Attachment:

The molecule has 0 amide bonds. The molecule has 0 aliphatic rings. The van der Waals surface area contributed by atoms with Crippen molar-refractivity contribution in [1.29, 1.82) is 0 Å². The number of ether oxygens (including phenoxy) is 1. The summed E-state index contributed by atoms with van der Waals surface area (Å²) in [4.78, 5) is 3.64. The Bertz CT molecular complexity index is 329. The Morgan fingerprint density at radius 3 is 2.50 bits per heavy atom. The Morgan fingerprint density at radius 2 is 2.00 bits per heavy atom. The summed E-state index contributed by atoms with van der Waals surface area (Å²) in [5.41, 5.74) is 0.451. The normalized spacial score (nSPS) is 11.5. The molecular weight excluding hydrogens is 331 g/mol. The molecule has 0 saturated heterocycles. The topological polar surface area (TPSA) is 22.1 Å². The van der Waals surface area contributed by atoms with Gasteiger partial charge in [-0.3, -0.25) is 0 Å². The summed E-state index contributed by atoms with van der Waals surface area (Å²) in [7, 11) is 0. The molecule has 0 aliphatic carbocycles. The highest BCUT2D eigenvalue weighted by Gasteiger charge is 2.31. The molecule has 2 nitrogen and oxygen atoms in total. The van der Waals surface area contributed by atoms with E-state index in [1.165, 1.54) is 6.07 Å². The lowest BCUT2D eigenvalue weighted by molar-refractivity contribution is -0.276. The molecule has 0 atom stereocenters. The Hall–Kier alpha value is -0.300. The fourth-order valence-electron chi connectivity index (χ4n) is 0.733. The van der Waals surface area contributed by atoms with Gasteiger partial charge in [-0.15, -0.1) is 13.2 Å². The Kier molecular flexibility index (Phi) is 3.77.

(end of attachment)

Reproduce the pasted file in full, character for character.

The molecule has 0 amide bonds. The molecule has 0 aliphatic rings. The van der Waals surface area contributed by atoms with Crippen molar-refractivity contribution in [1.29, 1.82) is 0 Å². The number of ether oxygens (including phenoxy) is 1. The summed E-state index contributed by atoms with van der Waals surface area (Å²) in [4.78, 5) is 3.64. The Bertz CT molecular complexity index is 329. The Morgan fingerprint density at radius 3 is 2.50 bits per heavy atom. The Morgan fingerprint density at radius 2 is 2.00 bits per heavy atom. The summed E-state index contributed by atoms with van der Waals surface area (Å²) in [5.41, 5.74) is 0.451. The normalized spacial score (nSPS) is 11.5. The molecular weight excluding hydrogens is 331 g/mol. The molecule has 0 saturated heterocycles. The topological polar surface area (TPSA) is 22.1 Å². The van der Waals surface area contributed by atoms with Gasteiger partial charge in [-0.3, -0.25) is 0 Å². The summed E-state index contributed by atoms with van der Waals surface area (Å²) in [7, 11) is 0. The molecule has 0 aliphatic carbocycles. The highest BCUT2D eigenvalue weighted by Gasteiger charge is 2.31. The molecule has 2 nitrogen and oxygen atoms in total. The van der Waals surface area contributed by atoms with E-state index in [1.165, 1.54) is 6.07 Å². The lowest BCUT2D eigenvalue weighted by molar-refractivity contribution is -0.276. The molecule has 0 atom stereocenters. The Hall–Kier alpha value is -0.300. The fourth-order valence-electron chi connectivity index (χ4n) is 0.733. The van der Waals surface area contributed by atoms with Gasteiger partial charge in [-0.15, -0.1) is 13.2 Å². The Kier molecular flexibility index (Phi) is 3.77.